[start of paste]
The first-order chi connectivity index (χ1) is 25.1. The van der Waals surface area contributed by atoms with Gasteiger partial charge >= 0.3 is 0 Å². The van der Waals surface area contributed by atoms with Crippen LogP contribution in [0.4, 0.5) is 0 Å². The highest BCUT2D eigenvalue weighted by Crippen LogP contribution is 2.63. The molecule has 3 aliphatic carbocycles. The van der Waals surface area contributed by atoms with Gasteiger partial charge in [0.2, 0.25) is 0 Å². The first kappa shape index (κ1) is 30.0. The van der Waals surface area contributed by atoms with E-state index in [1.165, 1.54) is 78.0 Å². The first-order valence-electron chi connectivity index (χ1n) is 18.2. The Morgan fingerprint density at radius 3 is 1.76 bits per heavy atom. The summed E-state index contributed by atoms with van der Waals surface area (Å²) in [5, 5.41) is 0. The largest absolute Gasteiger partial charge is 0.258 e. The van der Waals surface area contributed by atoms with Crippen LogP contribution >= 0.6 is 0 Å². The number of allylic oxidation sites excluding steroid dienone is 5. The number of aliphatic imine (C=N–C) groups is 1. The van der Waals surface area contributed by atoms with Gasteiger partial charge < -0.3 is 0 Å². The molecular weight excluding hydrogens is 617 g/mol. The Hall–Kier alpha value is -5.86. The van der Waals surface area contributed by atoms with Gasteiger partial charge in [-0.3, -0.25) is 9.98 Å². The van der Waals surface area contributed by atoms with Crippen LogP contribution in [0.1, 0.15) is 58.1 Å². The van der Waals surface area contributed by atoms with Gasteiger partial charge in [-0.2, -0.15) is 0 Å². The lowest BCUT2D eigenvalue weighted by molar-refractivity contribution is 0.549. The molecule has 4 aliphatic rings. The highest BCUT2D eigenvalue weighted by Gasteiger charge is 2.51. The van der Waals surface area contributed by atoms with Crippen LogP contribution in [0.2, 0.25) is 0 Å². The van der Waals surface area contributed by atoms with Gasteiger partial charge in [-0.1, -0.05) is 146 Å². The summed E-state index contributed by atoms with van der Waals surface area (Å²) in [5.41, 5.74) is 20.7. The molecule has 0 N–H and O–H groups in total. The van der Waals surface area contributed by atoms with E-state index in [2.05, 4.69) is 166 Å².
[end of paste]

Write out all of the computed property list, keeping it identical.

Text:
The first-order chi connectivity index (χ1) is 25.1. The van der Waals surface area contributed by atoms with Gasteiger partial charge >= 0.3 is 0 Å². The van der Waals surface area contributed by atoms with Crippen LogP contribution in [0.4, 0.5) is 0 Å². The highest BCUT2D eigenvalue weighted by Crippen LogP contribution is 2.63. The molecule has 3 aliphatic carbocycles. The van der Waals surface area contributed by atoms with Gasteiger partial charge in [0.2, 0.25) is 0 Å². The first kappa shape index (κ1) is 30.0. The van der Waals surface area contributed by atoms with E-state index in [1.165, 1.54) is 78.0 Å². The first-order valence-electron chi connectivity index (χ1n) is 18.2. The Morgan fingerprint density at radius 3 is 1.76 bits per heavy atom. The summed E-state index contributed by atoms with van der Waals surface area (Å²) in [5, 5.41) is 0. The largest absolute Gasteiger partial charge is 0.258 e. The van der Waals surface area contributed by atoms with Crippen LogP contribution >= 0.6 is 0 Å². The number of allylic oxidation sites excluding steroid dienone is 5. The number of aliphatic imine (C=N–C) groups is 1. The van der Waals surface area contributed by atoms with Gasteiger partial charge < -0.3 is 0 Å². The molecular weight excluding hydrogens is 617 g/mol. The Hall–Kier alpha value is -5.86. The van der Waals surface area contributed by atoms with Gasteiger partial charge in [-0.3, -0.25) is 9.98 Å². The van der Waals surface area contributed by atoms with Crippen LogP contribution in [0.1, 0.15) is 58.1 Å². The van der Waals surface area contributed by atoms with Gasteiger partial charge in [-0.2, -0.15) is 0 Å². The lowest BCUT2D eigenvalue weighted by molar-refractivity contribution is 0.549. The molecule has 4 aliphatic rings. The highest BCUT2D eigenvalue weighted by Gasteiger charge is 2.51. The van der Waals surface area contributed by atoms with Crippen LogP contribution in [0.2, 0.25) is 0 Å². The van der Waals surface area contributed by atoms with Gasteiger partial charge in [-0.1, -0.05) is 146 Å². The summed E-state index contributed by atoms with van der Waals surface area (Å²) in [5.41, 5.74) is 20.7. The molecule has 0 N–H and O–H groups in total. The van der Waals surface area contributed by atoms with E-state index in [2.05, 4.69) is 166 Å².